I grew up in Greenville South Carolina. I lived there 22 years of my life. Our parents were good loving people. When I was a child my family lived on the corner of an active street and an area designated for “colored” people to live. We had a very nice older, African American couple who lived behind us. We all spoke to him and found him to be a kind, gentle gardener.
I grew up in the 50’s about the time Reverend Martin Luther King and the Civil Rights Movement was beginning. Desegregation in schools began in 1954 when I was only 3 years old.
I did not understand what was going on afterwards because I was only 5 or there about when the movement was beginning to make the newspapers. I remember riding the bus with my mother and the dark skinned people sat in the back. I just accepted that was the way it was, since I was so young.
There were no black kids in school until I started junior high school in the 1960’s after desegregation. Our high school was Wade Hampton High School, named after a Confederate Lieutenant General. There were a few more black students in my class and one was a well liked young man who was the team mascot, the “General.”
Only recently did I learn that this general was one of the largest slave holders in the Southeast. Curiously that bit of information was never mentioned. But our school mascot was “The General.” Interestingly I remember only a few black students there through my sophomore, junior and senior years.
So you can see my life was still quite segregated from African Americans. At the time I didn’t think anything about it. But thankfully in church Sunday School we sang the song, “Jesus loves the little children.”
Jesus loves the little children; All the children of the world. Red and yellow, Black and white. They are precious in His sight. Jesus loves the little children of the world.
I grew up embracing that song, and with the upbringing of love and acceptance of other people, no matter where they came from or what race they were. Because I knew God loved everyone no matter who they were, what color their skin, hair or eyes were. He loves everyone.
I learned the song’s lesson well and took it to my heart. My mother told me a story about when I was 4 or 5 years old. There was a parade passing by on on the street. I found myself standing in front of Moma beside a little black girl. I guess we had been talking or enjoying the parade together. But Mother told me we two little girls were both excited about a float or something coming down the street. In the excitement that we shared I put my arm around her shoulders as we jumped up and down in excitement. I did not stop to think she was different or had dark skin. She was just another little girl like me.
I still remember the hope and joy I felt in the 1980’s when as I rode by a picnic table, I saw two couples who were obviously friends, having a picnic. The black lady was holding the white woman’s baby as she talked to the white lady. I will never forget that scene. I thought to myself how wonderful to see two couples with no prejudice, enjoying each other’s company.
I have seen precious pictures recently of black and white kids playing together, leaning on each other. My heart swells with hope that this young generation will be the ones who grow up with less, or hopefully, no prejudice. The children of today are tomorrow’s adults. They are our future as long as the parents don’t teach them to hate or fear people who are different from them.
I lived in New Orleans for 8 years. There no one cared what race you were, or even what you did for a living because there were many black, white, Asian, Italian and all other races there. I saw African American business men and women dressed handsomely. Nobody looked twice at them because it was a common sight! Bi-racial marriages were also accepted from what I could tell in the late 1970’s.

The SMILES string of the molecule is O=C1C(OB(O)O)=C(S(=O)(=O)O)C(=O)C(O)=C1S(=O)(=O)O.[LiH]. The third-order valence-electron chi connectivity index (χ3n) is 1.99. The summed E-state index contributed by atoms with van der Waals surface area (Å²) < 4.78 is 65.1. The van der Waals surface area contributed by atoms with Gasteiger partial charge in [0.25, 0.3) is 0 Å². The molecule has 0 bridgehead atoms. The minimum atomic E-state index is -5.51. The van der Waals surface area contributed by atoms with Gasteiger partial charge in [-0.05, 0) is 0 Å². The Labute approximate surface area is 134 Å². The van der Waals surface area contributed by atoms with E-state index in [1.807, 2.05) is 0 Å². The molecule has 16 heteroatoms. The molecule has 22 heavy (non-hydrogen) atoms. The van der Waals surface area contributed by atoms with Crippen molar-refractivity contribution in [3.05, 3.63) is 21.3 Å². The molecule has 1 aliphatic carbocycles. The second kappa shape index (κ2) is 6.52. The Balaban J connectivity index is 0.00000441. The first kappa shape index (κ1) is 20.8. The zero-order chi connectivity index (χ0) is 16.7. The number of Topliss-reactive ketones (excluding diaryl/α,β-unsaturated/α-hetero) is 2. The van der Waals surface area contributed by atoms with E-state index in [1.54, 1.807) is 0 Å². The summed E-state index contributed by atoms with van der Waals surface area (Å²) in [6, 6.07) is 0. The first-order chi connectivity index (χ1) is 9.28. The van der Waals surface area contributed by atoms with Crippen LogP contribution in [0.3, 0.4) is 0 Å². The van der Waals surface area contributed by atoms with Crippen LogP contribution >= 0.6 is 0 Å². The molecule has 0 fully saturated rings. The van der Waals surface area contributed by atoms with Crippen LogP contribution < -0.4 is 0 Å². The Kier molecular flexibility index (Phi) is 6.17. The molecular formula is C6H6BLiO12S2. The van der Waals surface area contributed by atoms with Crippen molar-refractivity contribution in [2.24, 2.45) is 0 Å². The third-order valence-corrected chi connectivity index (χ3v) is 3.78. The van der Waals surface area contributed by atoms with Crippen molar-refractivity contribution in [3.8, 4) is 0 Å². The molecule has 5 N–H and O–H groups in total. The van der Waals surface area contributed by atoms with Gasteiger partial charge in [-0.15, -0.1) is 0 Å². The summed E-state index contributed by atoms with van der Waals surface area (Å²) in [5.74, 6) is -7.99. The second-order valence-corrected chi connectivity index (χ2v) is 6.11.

In 1980-1981 my husband and I moved from New Orleans to a little town in Mississippi where my husband taught at a small junior college. I was standing in line at a grocery store behind an elderly black lady. She turned around and saw me and moved aside for me to get ahead of her. Only then did I see what was going on. I thanked her and told her she was fine where she was. “Go ahead and stand where you were. It’s okay.”
I saw a movie theater that was closed but had entrances marked White and Colored, one door for each race. These two instances were culture shock to me after living in New Orleans!
I want to love everyone. I can not fathom white people treating African Americans or any people like that. I was not raised like that. After all God made us, whatever method He used. He doesn’t see skin color. He cares about the heart of each person. I doubt that God ever said, “You White people are the only people who are special!” If God loves everyone then we should too.
An acquaintance of mine kept asking me, “Why do they have to keep bringing up the past all the time!?” I think I know now! I hope she knows too. I wanted to believe that racism was gone. That all the hatred would be gone since the Civil Rights Movement. Even though some things may have changed; racism still exists. I just pray that it really will continue to get better!
We should all remember too that our ancestors: Scottish, Irish, Chinese; Italian, and/or Native American and others. Each was persecuted because of religious beliefs, their differences, their religion, their culture or inability to “conform” to the cultural expectations of those who came from the other side of the world!
Let’s try to learn something from all of this. Let’s hope and pray that the hate, prejudice, fear and misunderstanding will dissolve so we can see each other as human beings with the same challenges, education, same kinds of jobs, and have the same kind of compassion for everyone that we should be have now.